"I think there is actually increasingly common agreement across the political spectrum you can't achieve equality of outcome, but you should be able to achieve equality of opportunity… You should give everyone, wherever they come from, the best chance, and, actually, education is the key to this."
This is partly wishful thinking when schooling in so many ways reinforces inequalities driven by catchment areas and the residential segregation of different income groups. But the more troubling point is that the Tory Right are now trying to break with the Westminster consensus in several ways.

First, the five Tory back benchers who wrote Britannia Unchained have blamed our lazy workers for continuing underperformance: “The British are among the worst idlers in the world. We work among the lowest hours, we retire early and our productivity is poor. Whereas Indian children aspire to be doctors or businessmen, the British are more interested in football and pop music”.

Now Boris Johnson praises the deserving rich who are smarter so that they will inevitably succeed against the masses who, on his account, have low IQs not a deficient work ethic. Johnson presents us with the cornflakes pack account of social reproduction and income inequality:

“Whatever you may think of the value of IQ tests, it is surely relevant to a conversation about equality that as many as 16 per cent of our species have an IQ below 85, while about 2per cent have an IQ above 130. The harder you shake the pack, the easier it will be for some cornflakes to get to the top”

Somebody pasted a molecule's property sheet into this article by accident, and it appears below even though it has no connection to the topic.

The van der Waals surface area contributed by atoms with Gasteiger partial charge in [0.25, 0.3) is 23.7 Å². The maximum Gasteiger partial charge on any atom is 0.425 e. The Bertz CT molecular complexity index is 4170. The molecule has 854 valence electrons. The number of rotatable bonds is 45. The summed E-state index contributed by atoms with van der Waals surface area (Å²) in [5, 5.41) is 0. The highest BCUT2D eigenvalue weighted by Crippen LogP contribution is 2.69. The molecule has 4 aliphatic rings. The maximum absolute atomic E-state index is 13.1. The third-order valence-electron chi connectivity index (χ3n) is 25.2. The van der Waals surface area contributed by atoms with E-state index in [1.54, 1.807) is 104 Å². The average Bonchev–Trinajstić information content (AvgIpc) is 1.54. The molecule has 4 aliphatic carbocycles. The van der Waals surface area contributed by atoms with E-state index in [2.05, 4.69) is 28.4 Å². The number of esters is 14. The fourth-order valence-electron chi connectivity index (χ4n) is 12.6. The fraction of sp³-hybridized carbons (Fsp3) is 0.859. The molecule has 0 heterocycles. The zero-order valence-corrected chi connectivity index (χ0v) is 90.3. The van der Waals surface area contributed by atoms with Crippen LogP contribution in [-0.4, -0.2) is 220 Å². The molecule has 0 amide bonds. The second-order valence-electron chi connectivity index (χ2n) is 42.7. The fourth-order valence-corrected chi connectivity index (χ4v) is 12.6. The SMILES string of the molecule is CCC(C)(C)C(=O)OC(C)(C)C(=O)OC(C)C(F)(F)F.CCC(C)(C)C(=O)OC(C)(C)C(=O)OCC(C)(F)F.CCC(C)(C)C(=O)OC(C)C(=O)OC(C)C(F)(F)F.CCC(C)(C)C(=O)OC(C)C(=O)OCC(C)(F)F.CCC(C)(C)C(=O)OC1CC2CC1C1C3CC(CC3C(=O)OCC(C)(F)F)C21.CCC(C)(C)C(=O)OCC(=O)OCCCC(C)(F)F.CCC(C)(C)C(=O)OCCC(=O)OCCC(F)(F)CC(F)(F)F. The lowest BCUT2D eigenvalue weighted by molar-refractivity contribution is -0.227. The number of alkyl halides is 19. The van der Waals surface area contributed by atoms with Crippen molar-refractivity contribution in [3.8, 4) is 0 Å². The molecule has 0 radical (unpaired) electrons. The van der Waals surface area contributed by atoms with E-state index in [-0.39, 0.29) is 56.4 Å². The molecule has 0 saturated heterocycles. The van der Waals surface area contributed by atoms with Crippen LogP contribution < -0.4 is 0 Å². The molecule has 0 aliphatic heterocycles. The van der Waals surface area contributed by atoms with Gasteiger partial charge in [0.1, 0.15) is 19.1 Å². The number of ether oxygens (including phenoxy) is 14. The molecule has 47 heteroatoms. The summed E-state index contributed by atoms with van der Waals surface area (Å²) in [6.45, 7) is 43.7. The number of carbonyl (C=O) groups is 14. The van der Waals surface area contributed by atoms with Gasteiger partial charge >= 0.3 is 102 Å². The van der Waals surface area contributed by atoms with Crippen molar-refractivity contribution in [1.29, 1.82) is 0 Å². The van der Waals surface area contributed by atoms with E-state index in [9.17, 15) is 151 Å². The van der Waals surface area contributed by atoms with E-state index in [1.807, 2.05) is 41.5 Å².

This analogy rests on a farrago of unjustified assertion about competitive struggle, half-truth about the contribution of the rich and sleight of hand about the IQ evidence topped off by a failure to distinguish between income and wealth inequalities.

1. Johnson’s whole argument is framed  in a familiar way by the assertion that our country and individuals within it are all engaged in ceaseless, striving competition:

  “Like it or not, the free market economy is the only show in town. Britain is competing in an increasingly impatient and globalised economy, in which the completion is getting ever stiffer. No one can ignore the harshness of that competition, or the inequality it inevitably accentuates; and I am afraid that violent centrifuge is operating on human beings who are already very far from equal in raw ability, if not spiritual worth.”